[ sal-it ]

  1. a light medieval helmet, usually with a vision slit or a movable visor.

Origin of sallet

1400–50; late Middle English, variant of salade<Middle French <Spanish celada (or Italian celata) <Latin caelāta (cassis) engraved (helmet), feminine of caelātus (past participle of caelāre to engrave); see -ate1

Words Nearby sallet Unabridged Based on the Random House Unabridged Dictionary, © Random House, Inc. 2024

How to use sallet in a sentence

  • What variety of herbs soever are shufed together in the dish, yet the whole mass is swallowed up under one name of a sallet.

    The Essays of Montaigne, Complete | Michel de Montaigne
  • Galen (whoſe beloved sallet it was) from its pinguid, ſubdulcid and agreeable Nature, ſays it breeds the moſt laudable Blood.

  • During the fourteenth century a new kind of helmet arose, called in England the "sallad," or "sallet."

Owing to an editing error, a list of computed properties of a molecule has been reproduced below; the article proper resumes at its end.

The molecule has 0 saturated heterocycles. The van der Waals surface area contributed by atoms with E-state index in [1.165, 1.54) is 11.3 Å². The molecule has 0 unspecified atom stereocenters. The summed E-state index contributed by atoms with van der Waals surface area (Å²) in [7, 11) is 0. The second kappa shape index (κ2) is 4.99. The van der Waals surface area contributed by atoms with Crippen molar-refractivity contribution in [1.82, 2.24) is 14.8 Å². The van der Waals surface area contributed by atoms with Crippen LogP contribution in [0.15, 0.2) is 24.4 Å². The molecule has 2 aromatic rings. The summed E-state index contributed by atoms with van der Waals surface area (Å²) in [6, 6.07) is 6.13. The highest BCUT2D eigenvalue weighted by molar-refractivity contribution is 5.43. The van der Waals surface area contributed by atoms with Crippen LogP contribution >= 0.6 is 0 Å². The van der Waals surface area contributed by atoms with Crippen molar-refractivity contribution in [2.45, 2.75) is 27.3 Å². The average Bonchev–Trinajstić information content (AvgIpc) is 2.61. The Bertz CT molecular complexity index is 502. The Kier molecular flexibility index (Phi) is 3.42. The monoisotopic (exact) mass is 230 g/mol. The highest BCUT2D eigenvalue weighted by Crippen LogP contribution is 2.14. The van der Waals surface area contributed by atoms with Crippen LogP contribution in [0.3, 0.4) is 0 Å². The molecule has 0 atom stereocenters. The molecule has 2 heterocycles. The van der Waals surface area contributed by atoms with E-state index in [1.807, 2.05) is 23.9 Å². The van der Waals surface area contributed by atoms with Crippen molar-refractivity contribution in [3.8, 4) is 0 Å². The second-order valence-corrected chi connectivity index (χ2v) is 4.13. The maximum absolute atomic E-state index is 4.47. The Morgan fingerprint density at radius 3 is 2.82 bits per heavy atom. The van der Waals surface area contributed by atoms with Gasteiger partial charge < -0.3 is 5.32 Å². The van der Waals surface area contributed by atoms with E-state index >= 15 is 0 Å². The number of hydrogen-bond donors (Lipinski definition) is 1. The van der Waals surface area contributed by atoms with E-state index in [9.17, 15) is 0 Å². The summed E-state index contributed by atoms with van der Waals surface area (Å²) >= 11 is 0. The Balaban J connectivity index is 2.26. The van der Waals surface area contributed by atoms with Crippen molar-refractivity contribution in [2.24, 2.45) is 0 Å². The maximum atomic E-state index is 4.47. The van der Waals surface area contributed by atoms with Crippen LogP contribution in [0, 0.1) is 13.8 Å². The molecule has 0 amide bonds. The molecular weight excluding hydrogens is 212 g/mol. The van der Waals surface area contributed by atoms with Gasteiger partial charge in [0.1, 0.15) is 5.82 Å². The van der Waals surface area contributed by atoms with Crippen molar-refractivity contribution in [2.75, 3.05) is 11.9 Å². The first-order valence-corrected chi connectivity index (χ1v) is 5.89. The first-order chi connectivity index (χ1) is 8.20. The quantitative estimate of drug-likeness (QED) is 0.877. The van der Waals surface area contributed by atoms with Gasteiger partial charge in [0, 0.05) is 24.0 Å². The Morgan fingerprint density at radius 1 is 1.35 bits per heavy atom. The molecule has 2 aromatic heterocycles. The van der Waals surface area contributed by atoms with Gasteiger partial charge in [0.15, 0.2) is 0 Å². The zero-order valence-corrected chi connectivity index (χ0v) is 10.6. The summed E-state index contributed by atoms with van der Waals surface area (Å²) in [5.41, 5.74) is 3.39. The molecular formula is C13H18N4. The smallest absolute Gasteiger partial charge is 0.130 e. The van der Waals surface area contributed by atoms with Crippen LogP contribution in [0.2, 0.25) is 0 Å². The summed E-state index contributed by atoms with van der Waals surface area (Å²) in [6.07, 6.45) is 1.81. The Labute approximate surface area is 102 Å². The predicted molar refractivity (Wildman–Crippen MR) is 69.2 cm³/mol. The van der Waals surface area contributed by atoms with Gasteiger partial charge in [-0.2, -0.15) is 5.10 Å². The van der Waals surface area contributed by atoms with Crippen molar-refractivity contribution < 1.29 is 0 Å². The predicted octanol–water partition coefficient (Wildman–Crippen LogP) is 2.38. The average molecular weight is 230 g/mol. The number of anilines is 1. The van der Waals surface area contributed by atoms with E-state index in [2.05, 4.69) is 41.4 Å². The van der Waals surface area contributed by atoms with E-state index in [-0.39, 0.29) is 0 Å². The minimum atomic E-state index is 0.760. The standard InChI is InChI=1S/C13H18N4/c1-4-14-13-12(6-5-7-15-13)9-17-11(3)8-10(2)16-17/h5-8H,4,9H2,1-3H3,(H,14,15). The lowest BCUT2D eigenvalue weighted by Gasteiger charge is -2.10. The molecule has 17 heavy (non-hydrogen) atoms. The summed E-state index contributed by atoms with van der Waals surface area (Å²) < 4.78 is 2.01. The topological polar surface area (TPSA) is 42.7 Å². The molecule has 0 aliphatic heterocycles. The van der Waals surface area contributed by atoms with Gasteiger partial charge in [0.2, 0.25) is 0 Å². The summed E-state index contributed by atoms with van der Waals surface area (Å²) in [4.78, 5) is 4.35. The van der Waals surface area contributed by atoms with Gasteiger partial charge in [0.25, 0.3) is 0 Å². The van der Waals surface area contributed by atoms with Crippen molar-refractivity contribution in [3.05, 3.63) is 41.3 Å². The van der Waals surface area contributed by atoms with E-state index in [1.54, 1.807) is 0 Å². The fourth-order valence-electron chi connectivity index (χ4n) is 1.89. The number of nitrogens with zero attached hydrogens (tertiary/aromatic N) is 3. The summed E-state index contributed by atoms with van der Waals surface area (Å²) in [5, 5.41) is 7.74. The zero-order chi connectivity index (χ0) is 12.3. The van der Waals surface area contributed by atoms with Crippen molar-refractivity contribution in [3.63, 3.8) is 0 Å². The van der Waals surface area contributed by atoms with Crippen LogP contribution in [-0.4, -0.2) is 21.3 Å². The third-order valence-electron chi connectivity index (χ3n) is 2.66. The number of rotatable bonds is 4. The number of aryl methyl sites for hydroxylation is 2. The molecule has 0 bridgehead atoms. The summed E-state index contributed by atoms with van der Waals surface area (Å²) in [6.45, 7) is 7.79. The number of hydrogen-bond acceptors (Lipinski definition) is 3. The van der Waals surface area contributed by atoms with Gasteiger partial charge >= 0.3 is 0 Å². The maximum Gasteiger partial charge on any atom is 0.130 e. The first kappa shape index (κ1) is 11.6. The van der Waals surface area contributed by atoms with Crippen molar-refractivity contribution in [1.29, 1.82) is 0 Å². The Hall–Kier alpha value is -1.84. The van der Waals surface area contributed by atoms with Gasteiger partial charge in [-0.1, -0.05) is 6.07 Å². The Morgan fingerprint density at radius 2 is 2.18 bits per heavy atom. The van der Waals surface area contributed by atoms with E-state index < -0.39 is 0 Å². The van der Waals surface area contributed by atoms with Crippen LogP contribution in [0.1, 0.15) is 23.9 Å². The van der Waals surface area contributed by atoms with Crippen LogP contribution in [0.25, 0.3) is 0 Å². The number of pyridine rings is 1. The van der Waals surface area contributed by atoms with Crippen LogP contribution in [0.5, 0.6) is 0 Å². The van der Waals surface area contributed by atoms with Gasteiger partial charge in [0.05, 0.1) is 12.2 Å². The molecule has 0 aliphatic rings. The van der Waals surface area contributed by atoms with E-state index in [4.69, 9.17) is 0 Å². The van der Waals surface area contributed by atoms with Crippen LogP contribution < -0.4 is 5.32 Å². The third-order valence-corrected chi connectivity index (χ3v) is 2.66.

A Complete Guide to Heraldry | Arthur Charles Fox-Davies
  • It quite frightened her, not knowing that Unity sallet was in the waggon likewise.

    Life's Little Ironies | Thomas Hardy
  • Unity sallet is there too—yes, at the other end, under the tarpaulin.

    Life's Little Ironies | Thomas Hardy

British Dictionary definitions for sallet


salet salade

/ (ˈsælɪt) /

  1. a light round helmet extending over the back of the neck; replaced the basinet in the 15th century

Origin of sallet

C15: from French salade, probably from Old Italian celata, from celare to conceal, from Latin

Collins English Dictionary - Complete & Unabridged 2012 Digital Edition © William Collins Sons & Co. Ltd. 1979, 1986 © HarperCollins Publishers 1998, 2000, 2003, 2005, 2006, 2007, 2009, 2012